Rehabilitation and family oriented rehabilitation

Living with a child with a congenital heart defect (CoHD) places demands on the entire family: it requires frequent stays in hospital, constant visits to the doctor and a life-long commitment to taking specific medicine.

Siblings often feel overshadowed by the patient, which can lead to unusual behaviour at school and at home or a regression in their development, such as wetting the bed. The relationship between parents suffers from the strain and marriages can sometimes break up. Mothers often give up their careers so they can care for the ill child. This, together with frequent journeys to treatment centres or other appointments related to the illness, can cause financial hardship. It is clear that it is not just the patient who suffers, but the entire family. Yet favourable family conditions are especially important to the development of children with a heart defect.

In Germany, family oriented rehabilitation (FOR) plays an important role in strengthening affected families. FOR is an inpatient rehabilitation process that not only treats the child with the heart defect, but puts the entire family at the centre of all therapeutic interventions.

As support of this kind does not exist in any other European countries this article is intended to promote the development of this particular system of rehabilitation at an international level.

Families with heart children need extra support

The German health system is obliged to make savings wherever possible. Increasingly, this has led to unfavourable outcomes for the families of children suffering from heart disease, such as being forced to care for the child at home after surgery for weeks, sometimes months. These families need the support of in- and outpatient rehabilitation facilities during such difficult periods.

Young adults need appropriate programmes

The psychological development of young people with CoHD can often fall behind that of their peers. Or they may distance themselves from their families by, for example, refusing to follow medical advice or indulging in behaviour that compromises their health, such as smoking and drinking. Such behaviour is beyond the usual age-appropriate testing of boundaries, and can endanger what is otherwise a good prognosis and quality of life. Often the result is that parents become overprotective, yet this only creates a vicious circle that can hinder the young person’s development as an individual. It is sometimes not seen – even by the attending physicians – that the heart complaint has not ‘cleared up’ and that not all children and young people are free of complaints. Those physicians familiar with the specific problems of CoHD could help overcome these problems by counselling the young people and getting them to cooperate in establishing rules. Peer groups in special rehabilitation facilities provide the young adults with the support they need to break away from their families and deal self-dependently with the specific characteristics of their illness.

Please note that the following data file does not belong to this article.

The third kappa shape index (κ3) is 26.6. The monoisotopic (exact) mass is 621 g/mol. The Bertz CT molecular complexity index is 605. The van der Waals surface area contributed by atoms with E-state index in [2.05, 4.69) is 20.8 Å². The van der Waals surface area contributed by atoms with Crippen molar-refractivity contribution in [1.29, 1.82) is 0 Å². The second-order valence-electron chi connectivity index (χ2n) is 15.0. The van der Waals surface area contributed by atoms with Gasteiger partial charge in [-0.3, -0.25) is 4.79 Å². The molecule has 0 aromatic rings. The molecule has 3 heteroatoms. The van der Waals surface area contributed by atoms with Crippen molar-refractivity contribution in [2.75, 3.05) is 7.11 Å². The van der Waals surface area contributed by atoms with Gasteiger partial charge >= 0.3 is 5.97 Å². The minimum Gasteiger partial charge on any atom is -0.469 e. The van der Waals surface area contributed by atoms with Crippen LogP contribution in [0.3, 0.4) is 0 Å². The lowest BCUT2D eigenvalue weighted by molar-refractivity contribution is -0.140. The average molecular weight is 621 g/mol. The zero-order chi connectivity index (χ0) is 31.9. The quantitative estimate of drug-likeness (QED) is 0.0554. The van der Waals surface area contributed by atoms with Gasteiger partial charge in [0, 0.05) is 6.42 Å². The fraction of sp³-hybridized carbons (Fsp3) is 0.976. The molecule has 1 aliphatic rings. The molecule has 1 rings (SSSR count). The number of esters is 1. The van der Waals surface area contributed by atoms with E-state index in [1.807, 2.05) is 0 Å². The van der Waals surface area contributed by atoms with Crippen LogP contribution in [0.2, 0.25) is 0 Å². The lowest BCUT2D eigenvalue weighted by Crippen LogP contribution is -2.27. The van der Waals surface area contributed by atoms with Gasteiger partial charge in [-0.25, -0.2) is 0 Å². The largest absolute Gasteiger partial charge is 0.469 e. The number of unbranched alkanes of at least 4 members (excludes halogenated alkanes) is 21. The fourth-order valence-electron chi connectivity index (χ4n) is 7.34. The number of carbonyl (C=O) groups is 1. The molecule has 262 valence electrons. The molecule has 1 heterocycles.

Germany: “Family oriented rehabilitation” (FOR) is unique in Europe

Germany currently has four FOR clinics for CoHD patients: Tannheim and Katharinenhöhe, in southern Germany (Black Forest), Bad Oexen in central Germany and Bernau near Berlin in eastern Germany. Instead of treating individual members of the family, FOR treats the entire family as the patient. In the event that outpatient treatment is not enough, the German national health system can also pay for inpatient rehabilitation, provided it is for medical reasons. FOR is appropriate when the family is no longer able to provide the medical treatment or support that the child or young adult requires. It is also suitable when the strain of the child’s illness causes physical or psychosocial malfunctioning among other members of the family (a common occurrence following treatment for life-threatening heart disease, multiple disabilities or multiple responsibilities).

Belgium: Inpatient care before and after heart surgery